PACEY, Philip Desmond of Halifax passed away on Thursday October 20, 2016 in the Queen Elizabeth II Hospital.
Born in Brandon, Manitoba on October 8, 1941, he was the first of seven children of the late WC Desmond and Mary (Carson) Pacey. Phil was predeceased by his parents and sister Patricia Bird.
He is survived by his loving wife of 49 years, Elizabeth (Young) Pacey, and siblings Mary Ann Johnson (David), Peter (Kim), Margaret (Gilles), Michael (Karen), Penelope, and many nieces and nephews.
Phil grew up in Fredericton where his father was a faculty member at UNB and his mother an accomplished artist. He graduated from Fredericton High School with the highest matriculation marks in the province then travelled to Montreal for his BSc (Honours) at McGill. Next he completed his PhD under the supervision of John Polanyi at the University of Toronto. After pursuing post doctoral studies in physical chemistry in the UK, he joined the faculty of Dalhousie University where he conducted research and taught chemistry for more than 30 years.
After Phil and Elizabeth moved to Halifax in1971 they became increasingly involved in the struggle to preserve the city's historic architecture, an activity which Phil pursued full time upon his retirement. He served as Chair of the Municipal Planning Advisory Committee. For Heritage Trust of Nova Scotia, he served as President, Chair of the HRM Committee, and was currently serving as Chair of the Buildings at Risk Committee.
Phil was involved in many heritage projects and issues. He calculated the visual impact of developments in downtown Halifax. He organized the restoration of the steeple of historic Fort Massey Church which included a continent-wide search for the special matching golden-hued bricks. The bricks were discovered and transported from Nebraska. He spearheaded and coordinated the move of historic Morris House through downtown Halifax from its south end neighbourhood to its new north end location. The Georgian house, built in 1764, was especially heavy due to its brick nogging (insulation) so that its dramatic ride up steep streets and along major thoroughfares occurred slowly during two bitterly cold January nights.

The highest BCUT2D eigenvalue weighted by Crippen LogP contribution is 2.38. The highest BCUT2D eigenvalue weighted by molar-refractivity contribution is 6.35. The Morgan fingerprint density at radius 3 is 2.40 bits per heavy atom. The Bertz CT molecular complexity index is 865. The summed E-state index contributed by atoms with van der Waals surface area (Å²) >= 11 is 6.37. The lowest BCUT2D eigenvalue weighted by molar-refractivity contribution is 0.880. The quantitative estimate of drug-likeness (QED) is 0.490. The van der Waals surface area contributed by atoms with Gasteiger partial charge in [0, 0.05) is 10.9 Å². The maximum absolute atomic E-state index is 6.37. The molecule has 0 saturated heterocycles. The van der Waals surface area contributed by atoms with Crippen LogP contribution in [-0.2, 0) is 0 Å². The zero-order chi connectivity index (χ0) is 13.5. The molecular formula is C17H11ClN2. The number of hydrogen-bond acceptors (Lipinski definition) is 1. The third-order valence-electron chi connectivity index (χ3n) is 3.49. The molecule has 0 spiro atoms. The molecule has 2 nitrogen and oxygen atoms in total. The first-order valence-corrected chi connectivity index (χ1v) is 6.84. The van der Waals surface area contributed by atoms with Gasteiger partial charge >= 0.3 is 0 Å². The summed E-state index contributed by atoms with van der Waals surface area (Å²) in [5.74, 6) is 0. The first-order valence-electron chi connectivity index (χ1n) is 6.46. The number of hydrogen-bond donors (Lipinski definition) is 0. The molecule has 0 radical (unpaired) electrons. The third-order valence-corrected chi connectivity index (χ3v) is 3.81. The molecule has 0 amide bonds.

Phil was highly respected for his intellect and his generous spirit. He will be remembered by the academic community as an avid researcher and a dedicated and caring teacher. He was a local leader and Canadian icon for those who were committed to preserving architectural heritage and his passion and tireless devotion to the Halifax cityscape will be sorely missed. Phil will be forever remembered by friends, family and especially his wife, Elizabeth for his humour, his honesty and his kind heart.
A funeral and committal service will be held for the family then a public reception will take place at Fort Massey Church (corner of Queen and Tobin, 5303 Tobin Street, Halifax) on November 8th from 2:30 PM - 4:30 PM (remarks at 3:00 PM).
For those who wish, sympathy may be expressed through donations to Heritage Trust of Nova Scotia.